We’ve teamed up v the persons behind BBC people Service’s CrowdScience come answer your concerns on one object - this week it"s all about the the smallest particle.
You are watching: The smallest part of an element
The old Greeks had actually a name for the smallest particle: the ‘atom’, meaning ‘not cuttable’. Yet ever because Ernest Rutherford famously split the atom in experiment at Cambridge University approximately a century ago, it’s to be clear that the name is a misnomer. He uncovered that atom contain a central nucleus around 10,000 times smaller than the atom itself.
By the at an early stage 1960s, researcher firing electrons at atoms were finding ideas that also the protons and also neutrons making up atomic nuclei contain some sort of structure – now well-known to be quarks – trapped inside them. In the last few years, experiments at the large Hadron Collider bit accelerator have said that quarks might themselves it is in at least 10,000 times smaller sized than protons and also neutrons.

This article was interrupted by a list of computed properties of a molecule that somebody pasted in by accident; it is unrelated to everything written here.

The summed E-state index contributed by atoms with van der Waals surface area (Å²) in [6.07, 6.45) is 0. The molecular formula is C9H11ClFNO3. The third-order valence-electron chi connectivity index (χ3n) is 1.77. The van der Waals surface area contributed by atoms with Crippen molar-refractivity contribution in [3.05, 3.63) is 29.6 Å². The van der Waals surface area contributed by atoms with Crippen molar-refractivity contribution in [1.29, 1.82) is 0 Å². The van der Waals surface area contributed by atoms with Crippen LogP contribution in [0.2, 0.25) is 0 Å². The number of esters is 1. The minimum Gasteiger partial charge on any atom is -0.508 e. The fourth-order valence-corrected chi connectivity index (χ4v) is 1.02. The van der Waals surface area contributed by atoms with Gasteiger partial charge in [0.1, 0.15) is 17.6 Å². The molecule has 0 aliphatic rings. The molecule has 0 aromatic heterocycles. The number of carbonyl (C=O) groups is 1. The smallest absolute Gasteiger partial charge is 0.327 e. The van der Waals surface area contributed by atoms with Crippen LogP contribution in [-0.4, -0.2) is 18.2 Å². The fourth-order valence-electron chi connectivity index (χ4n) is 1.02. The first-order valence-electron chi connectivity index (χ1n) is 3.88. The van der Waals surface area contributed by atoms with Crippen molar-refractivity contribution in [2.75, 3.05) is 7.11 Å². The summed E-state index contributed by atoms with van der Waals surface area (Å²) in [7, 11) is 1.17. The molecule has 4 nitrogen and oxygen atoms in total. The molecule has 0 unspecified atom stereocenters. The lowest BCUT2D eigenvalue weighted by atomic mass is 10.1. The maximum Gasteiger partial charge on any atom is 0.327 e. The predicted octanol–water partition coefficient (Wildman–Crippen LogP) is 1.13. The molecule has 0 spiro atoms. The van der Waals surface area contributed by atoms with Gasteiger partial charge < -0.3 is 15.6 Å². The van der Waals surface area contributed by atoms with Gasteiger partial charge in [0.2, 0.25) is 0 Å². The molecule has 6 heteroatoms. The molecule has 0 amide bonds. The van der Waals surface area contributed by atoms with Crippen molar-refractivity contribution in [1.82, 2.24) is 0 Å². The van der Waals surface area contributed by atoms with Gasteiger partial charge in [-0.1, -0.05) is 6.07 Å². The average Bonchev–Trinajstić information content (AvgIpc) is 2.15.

But there’s one subatomic bit that’s much smaller still, and not even the most powerful particle accelerator has actually come close come pinning under its size: the electron.
Physics textbooks sometimes cite the so-called ‘classical radius the the electron’, i m sorry – at around three-million-billionths the a metre – is similar to the of a proton. But this originates from a theory that suspect the electron is simply a ball of electromagnetic energy, i beg your pardon isn’t really true.
A an ext reliable understanding into that true size originates from using quantum theory, which ties the dimension of subatomic particles to your angular momentum (‘spin’) and their magnetic properties. In the instance of the electron, dimensions of these properties indicate that the electron is at the very least 1,000 times smaller even than quarks.
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